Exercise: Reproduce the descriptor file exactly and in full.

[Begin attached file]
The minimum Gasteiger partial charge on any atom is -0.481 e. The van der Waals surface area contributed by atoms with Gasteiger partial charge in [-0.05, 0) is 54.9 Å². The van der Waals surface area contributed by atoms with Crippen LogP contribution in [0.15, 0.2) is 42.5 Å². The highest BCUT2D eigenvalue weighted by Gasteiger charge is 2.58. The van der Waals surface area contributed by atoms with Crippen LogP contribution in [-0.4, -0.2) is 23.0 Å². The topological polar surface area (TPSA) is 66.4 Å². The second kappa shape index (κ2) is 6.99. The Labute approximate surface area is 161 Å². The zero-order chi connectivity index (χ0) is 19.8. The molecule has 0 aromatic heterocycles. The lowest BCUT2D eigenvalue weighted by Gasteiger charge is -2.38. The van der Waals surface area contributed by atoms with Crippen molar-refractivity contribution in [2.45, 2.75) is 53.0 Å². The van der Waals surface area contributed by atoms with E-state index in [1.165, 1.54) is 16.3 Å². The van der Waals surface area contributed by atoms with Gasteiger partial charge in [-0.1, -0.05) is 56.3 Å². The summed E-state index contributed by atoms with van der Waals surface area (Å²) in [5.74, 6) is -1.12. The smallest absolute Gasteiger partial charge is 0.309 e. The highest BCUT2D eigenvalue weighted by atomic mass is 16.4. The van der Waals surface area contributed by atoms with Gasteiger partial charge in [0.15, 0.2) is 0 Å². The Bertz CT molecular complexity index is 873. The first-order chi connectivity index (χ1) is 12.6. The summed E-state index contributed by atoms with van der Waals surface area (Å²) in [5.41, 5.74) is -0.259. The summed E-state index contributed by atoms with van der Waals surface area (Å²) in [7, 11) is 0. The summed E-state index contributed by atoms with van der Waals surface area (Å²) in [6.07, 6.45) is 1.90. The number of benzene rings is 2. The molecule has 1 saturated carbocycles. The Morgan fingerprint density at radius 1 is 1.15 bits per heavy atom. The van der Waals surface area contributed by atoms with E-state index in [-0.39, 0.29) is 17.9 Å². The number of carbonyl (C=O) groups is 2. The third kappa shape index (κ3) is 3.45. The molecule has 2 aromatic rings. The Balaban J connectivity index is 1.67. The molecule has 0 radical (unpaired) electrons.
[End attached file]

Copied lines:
The minimum Gasteiger partial charge on any atom is -0.481 e. The van der Waals surface area contributed by atoms with Gasteiger partial charge in [-0.05, 0) is 54.9 Å². The van der Waals surface area contributed by atoms with Crippen LogP contribution in [0.15, 0.2) is 42.5 Å². The highest BCUT2D eigenvalue weighted by Gasteiger charge is 2.58. The van der Waals surface area contributed by atoms with Crippen LogP contribution in [-0.4, -0.2) is 23.0 Å². The topological polar surface area (TPSA) is 66.4 Å². The second kappa shape index (κ2) is 6.99. The Labute approximate surface area is 161 Å². The zero-order chi connectivity index (χ0) is 19.8. The molecule has 0 aromatic heterocycles. The lowest BCUT2D eigenvalue weighted by Gasteiger charge is -2.38. The van der Waals surface area contributed by atoms with Crippen molar-refractivity contribution in [2.45, 2.75) is 53.0 Å². The van der Waals surface area contributed by atoms with E-state index in [1.165, 1.54) is 16.3 Å². The van der Waals surface area contributed by atoms with Gasteiger partial charge in [-0.1, -0.05) is 56.3 Å². The summed E-state index contributed by atoms with van der Waals surface area (Å²) in [5.74, 6) is -1.12. The smallest absolute Gasteiger partial charge is 0.309 e. The highest BCUT2D eigenvalue weighted by atomic mass is 16.4. The van der Waals surface area contributed by atoms with Gasteiger partial charge in [0.15, 0.2) is 0 Å². The Bertz CT molecular complexity index is 873. The first-order chi connectivity index (χ1) is 12.6. The summed E-state index contributed by atoms with van der Waals surface area (Å²) in [5.41, 5.74) is -0.259. The summed E-state index contributed by atoms with van der Waals surface area (Å²) in [7, 11) is 0. The summed E-state index contributed by atoms with van der Waals surface area (Å²) in [6.07, 6.45) is 1.90. The number of benzene rings is 2. The molecule has 1 saturated carbocycles. The Morgan fingerprint density at radius 1 is 1.15 bits per heavy atom. The van der Waals surface area contributed by atoms with E-state index in [-0.39, 0.29) is 17.9 Å². The number of carbonyl (C=O) groups is 2. The third kappa shape index (κ3) is 3.45. The molecule has 2 aromatic rings. The Balaban J connectivity index is 1.67. The molecule has 0 radical (unpaired) electrons.